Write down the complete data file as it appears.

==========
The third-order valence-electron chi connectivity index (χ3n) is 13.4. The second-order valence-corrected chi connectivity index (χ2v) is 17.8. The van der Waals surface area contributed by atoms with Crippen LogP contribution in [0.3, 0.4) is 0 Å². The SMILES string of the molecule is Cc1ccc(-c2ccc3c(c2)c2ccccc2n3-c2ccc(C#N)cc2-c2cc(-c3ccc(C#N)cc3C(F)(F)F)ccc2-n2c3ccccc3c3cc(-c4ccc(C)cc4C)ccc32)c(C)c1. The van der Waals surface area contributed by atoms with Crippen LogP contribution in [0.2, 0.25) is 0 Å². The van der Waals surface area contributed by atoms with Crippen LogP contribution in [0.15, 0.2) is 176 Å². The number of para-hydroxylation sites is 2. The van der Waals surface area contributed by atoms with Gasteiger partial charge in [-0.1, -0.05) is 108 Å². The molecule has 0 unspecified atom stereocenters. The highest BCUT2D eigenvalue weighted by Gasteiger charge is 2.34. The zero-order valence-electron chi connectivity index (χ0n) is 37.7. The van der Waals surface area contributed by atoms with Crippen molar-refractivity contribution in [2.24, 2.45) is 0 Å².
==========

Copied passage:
The third-order valence-electron chi connectivity index (χ3n) is 13.4. The second-order valence-corrected chi connectivity index (χ2v) is 17.8. The van der Waals surface area contributed by atoms with Crippen LogP contribution in [0.3, 0.4) is 0 Å². The SMILES string of the molecule is Cc1ccc(-c2ccc3c(c2)c2ccccc2n3-c2ccc(C#N)cc2-c2cc(-c3ccc(C#N)cc3C(F)(F)F)ccc2-n2c3ccccc3c3cc(-c4ccc(C)cc4C)ccc32)c(C)c1. The van der Waals surface area contributed by atoms with Crippen LogP contribution in [0.2, 0.25) is 0 Å². The van der Waals surface area contributed by atoms with Crippen LogP contribution in [0.15, 0.2) is 176 Å². The number of para-hydroxylation sites is 2. The van der Waals surface area contributed by atoms with Gasteiger partial charge in [-0.1, -0.05) is 108 Å². The molecule has 0 unspecified atom stereocenters. The highest BCUT2D eigenvalue weighted by Gasteiger charge is 2.34. The zero-order valence-electron chi connectivity index (χ0n) is 37.7. The van der Waals surface area contributed by atoms with Crippen molar-refractivity contribution in [2.24, 2.45) is 0 Å².